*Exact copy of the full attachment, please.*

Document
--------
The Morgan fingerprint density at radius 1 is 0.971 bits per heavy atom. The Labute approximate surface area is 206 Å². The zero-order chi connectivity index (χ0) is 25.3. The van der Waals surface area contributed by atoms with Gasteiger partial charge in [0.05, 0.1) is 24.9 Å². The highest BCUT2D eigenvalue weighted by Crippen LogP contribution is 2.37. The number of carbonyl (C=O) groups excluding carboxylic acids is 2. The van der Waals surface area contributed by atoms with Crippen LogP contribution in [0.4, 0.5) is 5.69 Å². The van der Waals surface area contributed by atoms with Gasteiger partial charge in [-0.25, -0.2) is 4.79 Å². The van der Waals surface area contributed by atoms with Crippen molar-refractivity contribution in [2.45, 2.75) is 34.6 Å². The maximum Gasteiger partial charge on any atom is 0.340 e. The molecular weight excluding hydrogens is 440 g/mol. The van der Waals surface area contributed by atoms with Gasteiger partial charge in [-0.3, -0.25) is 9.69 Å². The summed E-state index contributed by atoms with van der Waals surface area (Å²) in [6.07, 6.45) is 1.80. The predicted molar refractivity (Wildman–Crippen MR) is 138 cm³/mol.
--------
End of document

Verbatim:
The Morgan fingerprint density at radius 1 is 0.971 bits per heavy atom. The Labute approximate surface area is 206 Å². The zero-order chi connectivity index (χ0) is 25.3. The van der Waals surface area contributed by atoms with Gasteiger partial charge in [0.05, 0.1) is 24.9 Å². The highest BCUT2D eigenvalue weighted by Crippen LogP contribution is 2.37. The number of carbonyl (C=O) groups excluding carboxylic acids is 2. The van der Waals surface area contributed by atoms with Crippen LogP contribution in [0.4, 0.5) is 5.69 Å². The van der Waals surface area contributed by atoms with Gasteiger partial charge in [-0.25, -0.2) is 4.79 Å². The van der Waals surface area contributed by atoms with Crippen molar-refractivity contribution in [2.45, 2.75) is 34.6 Å². The maximum Gasteiger partial charge on any atom is 0.340 e. The molecular weight excluding hydrogens is 440 g/mol. The van der Waals surface area contributed by atoms with Gasteiger partial charge in [-0.3, -0.25) is 9.69 Å². The summed E-state index contributed by atoms with van der Waals surface area (Å²) in [6.07, 6.45) is 1.80. The predicted molar refractivity (Wildman–Crippen MR) is 138 cm³/mol.